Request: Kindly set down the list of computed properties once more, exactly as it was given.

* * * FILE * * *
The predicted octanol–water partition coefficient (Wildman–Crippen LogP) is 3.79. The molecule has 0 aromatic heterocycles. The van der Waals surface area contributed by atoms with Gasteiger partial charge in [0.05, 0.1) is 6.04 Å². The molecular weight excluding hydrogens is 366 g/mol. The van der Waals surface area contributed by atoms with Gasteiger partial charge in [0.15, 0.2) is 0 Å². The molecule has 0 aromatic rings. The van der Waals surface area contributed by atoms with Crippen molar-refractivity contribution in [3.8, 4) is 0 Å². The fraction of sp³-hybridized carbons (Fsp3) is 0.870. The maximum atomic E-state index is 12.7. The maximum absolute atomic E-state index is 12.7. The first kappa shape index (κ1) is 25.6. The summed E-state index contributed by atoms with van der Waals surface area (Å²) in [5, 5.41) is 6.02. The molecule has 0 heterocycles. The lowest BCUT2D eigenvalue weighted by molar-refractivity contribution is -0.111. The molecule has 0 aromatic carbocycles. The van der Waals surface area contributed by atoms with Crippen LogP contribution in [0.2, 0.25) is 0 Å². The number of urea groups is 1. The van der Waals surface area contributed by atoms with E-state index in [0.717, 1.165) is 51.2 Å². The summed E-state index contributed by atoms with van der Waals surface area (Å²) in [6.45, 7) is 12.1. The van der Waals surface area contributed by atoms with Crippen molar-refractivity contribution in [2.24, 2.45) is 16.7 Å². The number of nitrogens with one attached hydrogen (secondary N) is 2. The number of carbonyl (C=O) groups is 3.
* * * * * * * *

The predicted octanol–water partition coefficient (Wildman–Crippen LogP) is 3.79. The molecule has 0 aromatic heterocycles. The van der Waals surface area contributed by atoms with Gasteiger partial charge in [0.05, 0.1) is 6.04 Å². The molecular weight excluding hydrogens is 366 g/mol. The van der Waals surface area contributed by atoms with Gasteiger partial charge in [0.15, 0.2) is 0 Å². The molecule has 0 aromatic rings. The van der Waals surface area contributed by atoms with Crippen molar-refractivity contribution in [3.8, 4) is 0 Å². The fraction of sp³-hybridized carbons (Fsp3) is 0.870. The maximum atomic E-state index is 12.7. The maximum absolute atomic E-state index is 12.7. The first kappa shape index (κ1) is 25.6. The summed E-state index contributed by atoms with van der Waals surface area (Å²) in [5, 5.41) is 6.02. The molecule has 0 heterocycles. The lowest BCUT2D eigenvalue weighted by molar-refractivity contribution is -0.111. The molecule has 0 aromatic carbocycles. The van der Waals surface area contributed by atoms with Crippen LogP contribution in [0.2, 0.25) is 0 Å². The number of urea groups is 1. The van der Waals surface area contributed by atoms with E-state index in [0.717, 1.165) is 51.2 Å². The summed E-state index contributed by atoms with van der Waals surface area (Å²) in [6.45, 7) is 12.1. The van der Waals surface area contributed by atoms with Crippen molar-refractivity contribution in [2.24, 2.45) is 16.7 Å². The number of nitrogens with one attached hydrogen (secondary N) is 2. The number of carbonyl (C=O) groups is 3.